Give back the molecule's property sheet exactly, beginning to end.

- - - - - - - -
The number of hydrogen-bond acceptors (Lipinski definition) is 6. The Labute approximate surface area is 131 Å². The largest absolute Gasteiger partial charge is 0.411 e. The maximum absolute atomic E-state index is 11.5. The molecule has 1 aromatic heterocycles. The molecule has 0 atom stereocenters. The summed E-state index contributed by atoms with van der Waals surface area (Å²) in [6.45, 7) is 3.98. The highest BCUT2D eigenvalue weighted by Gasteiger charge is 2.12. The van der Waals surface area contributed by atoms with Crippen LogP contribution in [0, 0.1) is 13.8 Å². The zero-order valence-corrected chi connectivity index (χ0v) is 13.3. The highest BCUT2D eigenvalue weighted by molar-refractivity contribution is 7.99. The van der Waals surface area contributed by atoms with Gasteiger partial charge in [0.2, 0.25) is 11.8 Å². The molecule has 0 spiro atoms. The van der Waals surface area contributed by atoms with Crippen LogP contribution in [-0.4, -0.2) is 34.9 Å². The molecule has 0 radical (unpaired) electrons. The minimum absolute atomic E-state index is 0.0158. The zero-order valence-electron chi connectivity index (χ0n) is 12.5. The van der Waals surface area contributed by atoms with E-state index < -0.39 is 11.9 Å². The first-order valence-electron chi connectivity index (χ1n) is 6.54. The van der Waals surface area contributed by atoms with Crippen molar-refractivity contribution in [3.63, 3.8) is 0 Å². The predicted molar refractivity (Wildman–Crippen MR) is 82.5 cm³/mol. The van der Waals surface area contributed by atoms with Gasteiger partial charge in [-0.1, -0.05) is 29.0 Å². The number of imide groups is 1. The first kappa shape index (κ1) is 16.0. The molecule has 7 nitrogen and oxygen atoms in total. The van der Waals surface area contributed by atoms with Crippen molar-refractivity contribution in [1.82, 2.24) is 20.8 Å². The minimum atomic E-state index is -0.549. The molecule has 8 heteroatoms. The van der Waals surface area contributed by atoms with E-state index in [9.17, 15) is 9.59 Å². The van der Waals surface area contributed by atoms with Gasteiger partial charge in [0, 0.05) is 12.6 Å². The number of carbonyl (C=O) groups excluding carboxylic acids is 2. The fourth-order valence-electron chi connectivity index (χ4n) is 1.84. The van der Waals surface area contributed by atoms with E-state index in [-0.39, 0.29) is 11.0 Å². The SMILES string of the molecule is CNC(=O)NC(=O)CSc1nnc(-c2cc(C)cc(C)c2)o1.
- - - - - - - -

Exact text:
The number of hydrogen-bond acceptors (Lipinski definition) is 6. The Labute approximate surface area is 131 Å². The largest absolute Gasteiger partial charge is 0.411 e. The maximum absolute atomic E-state index is 11.5. The molecule has 1 aromatic heterocycles. The molecule has 0 atom stereocenters. The summed E-state index contributed by atoms with van der Waals surface area (Å²) in [6.45, 7) is 3.98. The highest BCUT2D eigenvalue weighted by Gasteiger charge is 2.12. The van der Waals surface area contributed by atoms with Crippen LogP contribution in [0, 0.1) is 13.8 Å². The zero-order valence-corrected chi connectivity index (χ0v) is 13.3. The highest BCUT2D eigenvalue weighted by molar-refractivity contribution is 7.99. The van der Waals surface area contributed by atoms with Gasteiger partial charge in [0.2, 0.25) is 11.8 Å². The molecule has 0 spiro atoms. The van der Waals surface area contributed by atoms with Crippen LogP contribution in [-0.4, -0.2) is 34.9 Å². The molecule has 0 radical (unpaired) electrons. The minimum absolute atomic E-state index is 0.0158. The zero-order valence-electron chi connectivity index (χ0n) is 12.5. The van der Waals surface area contributed by atoms with E-state index < -0.39 is 11.9 Å². The first-order valence-electron chi connectivity index (χ1n) is 6.54. The van der Waals surface area contributed by atoms with Crippen molar-refractivity contribution in [3.63, 3.8) is 0 Å². The predicted molar refractivity (Wildman–Crippen MR) is 82.5 cm³/mol. The van der Waals surface area contributed by atoms with Gasteiger partial charge in [-0.1, -0.05) is 29.0 Å². The number of imide groups is 1. The first kappa shape index (κ1) is 16.0. The molecule has 7 nitrogen and oxygen atoms in total. The van der Waals surface area contributed by atoms with Crippen molar-refractivity contribution in [1.82, 2.24) is 20.8 Å². The minimum atomic E-state index is -0.549. The molecule has 8 heteroatoms. The van der Waals surface area contributed by atoms with E-state index in [9.17, 15) is 9.59 Å². The van der Waals surface area contributed by atoms with Gasteiger partial charge in [0, 0.05) is 12.6 Å². The number of carbonyl (C=O) groups excluding carboxylic acids is 2. The fourth-order valence-electron chi connectivity index (χ4n) is 1.84. The van der Waals surface area contributed by atoms with E-state index in [-0.39, 0.29) is 11.0 Å². The SMILES string of the molecule is CNC(=O)NC(=O)CSc1nnc(-c2cc(C)cc(C)c2)o1.